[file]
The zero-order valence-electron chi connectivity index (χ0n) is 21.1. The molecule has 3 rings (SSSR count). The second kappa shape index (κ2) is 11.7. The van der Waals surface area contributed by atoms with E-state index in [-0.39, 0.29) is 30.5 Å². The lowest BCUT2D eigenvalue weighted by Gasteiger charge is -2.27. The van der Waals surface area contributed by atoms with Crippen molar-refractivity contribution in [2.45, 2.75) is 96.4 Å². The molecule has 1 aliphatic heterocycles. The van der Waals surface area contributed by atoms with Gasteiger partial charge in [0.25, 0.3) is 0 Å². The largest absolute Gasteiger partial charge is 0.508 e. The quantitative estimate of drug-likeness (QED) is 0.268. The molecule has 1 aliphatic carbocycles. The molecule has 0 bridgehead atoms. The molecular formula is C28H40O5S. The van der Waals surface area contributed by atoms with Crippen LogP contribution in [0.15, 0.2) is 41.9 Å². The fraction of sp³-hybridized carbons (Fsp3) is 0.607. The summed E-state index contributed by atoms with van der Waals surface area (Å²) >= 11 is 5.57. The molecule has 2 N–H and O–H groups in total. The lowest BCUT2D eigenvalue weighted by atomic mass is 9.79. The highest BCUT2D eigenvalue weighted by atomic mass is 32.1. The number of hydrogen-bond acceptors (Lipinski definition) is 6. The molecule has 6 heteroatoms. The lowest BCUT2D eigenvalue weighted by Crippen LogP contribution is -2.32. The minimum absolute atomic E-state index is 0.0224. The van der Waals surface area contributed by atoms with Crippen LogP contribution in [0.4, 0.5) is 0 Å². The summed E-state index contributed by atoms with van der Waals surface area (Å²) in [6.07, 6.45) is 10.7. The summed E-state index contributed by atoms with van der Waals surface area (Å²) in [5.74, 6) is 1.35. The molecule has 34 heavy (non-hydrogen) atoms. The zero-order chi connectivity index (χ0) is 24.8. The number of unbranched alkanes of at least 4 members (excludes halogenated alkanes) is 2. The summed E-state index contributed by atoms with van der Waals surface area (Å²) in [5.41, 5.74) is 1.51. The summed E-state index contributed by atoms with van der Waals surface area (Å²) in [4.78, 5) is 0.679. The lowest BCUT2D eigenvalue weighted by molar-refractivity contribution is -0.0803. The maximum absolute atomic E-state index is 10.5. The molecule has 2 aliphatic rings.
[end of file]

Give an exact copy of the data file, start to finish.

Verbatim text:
The zero-order valence-electron chi connectivity index (χ0n) is 21.1. The molecule has 3 rings (SSSR count). The second kappa shape index (κ2) is 11.7. The van der Waals surface area contributed by atoms with E-state index in [-0.39, 0.29) is 30.5 Å². The lowest BCUT2D eigenvalue weighted by Gasteiger charge is -2.27. The van der Waals surface area contributed by atoms with Crippen molar-refractivity contribution in [2.45, 2.75) is 96.4 Å². The molecule has 1 aliphatic heterocycles. The van der Waals surface area contributed by atoms with Gasteiger partial charge in [0.25, 0.3) is 0 Å². The largest absolute Gasteiger partial charge is 0.508 e. The quantitative estimate of drug-likeness (QED) is 0.268. The molecule has 1 aliphatic carbocycles. The molecule has 0 bridgehead atoms. The molecular formula is C28H40O5S. The van der Waals surface area contributed by atoms with Crippen LogP contribution in [0.15, 0.2) is 41.9 Å². The fraction of sp³-hybridized carbons (Fsp3) is 0.607. The summed E-state index contributed by atoms with van der Waals surface area (Å²) >= 11 is 5.57. The molecule has 2 N–H and O–H groups in total. The lowest BCUT2D eigenvalue weighted by atomic mass is 9.79. The highest BCUT2D eigenvalue weighted by atomic mass is 32.1. The number of hydrogen-bond acceptors (Lipinski definition) is 6. The molecule has 6 heteroatoms. The lowest BCUT2D eigenvalue weighted by Crippen LogP contribution is -2.32. The minimum absolute atomic E-state index is 0.0224. The van der Waals surface area contributed by atoms with Crippen LogP contribution in [0.4, 0.5) is 0 Å². The summed E-state index contributed by atoms with van der Waals surface area (Å²) in [6.07, 6.45) is 10.7. The summed E-state index contributed by atoms with van der Waals surface area (Å²) in [5.74, 6) is 1.35. The molecule has 34 heavy (non-hydrogen) atoms. The zero-order chi connectivity index (χ0) is 24.8. The number of unbranched alkanes of at least 4 members (excludes halogenated alkanes) is 2. The summed E-state index contributed by atoms with van der Waals surface area (Å²) in [5.41, 5.74) is 1.51. The summed E-state index contributed by atoms with van der Waals surface area (Å²) in [4.78, 5) is 0.679. The lowest BCUT2D eigenvalue weighted by molar-refractivity contribution is -0.0803. The maximum absolute atomic E-state index is 10.5. The molecule has 2 aliphatic rings.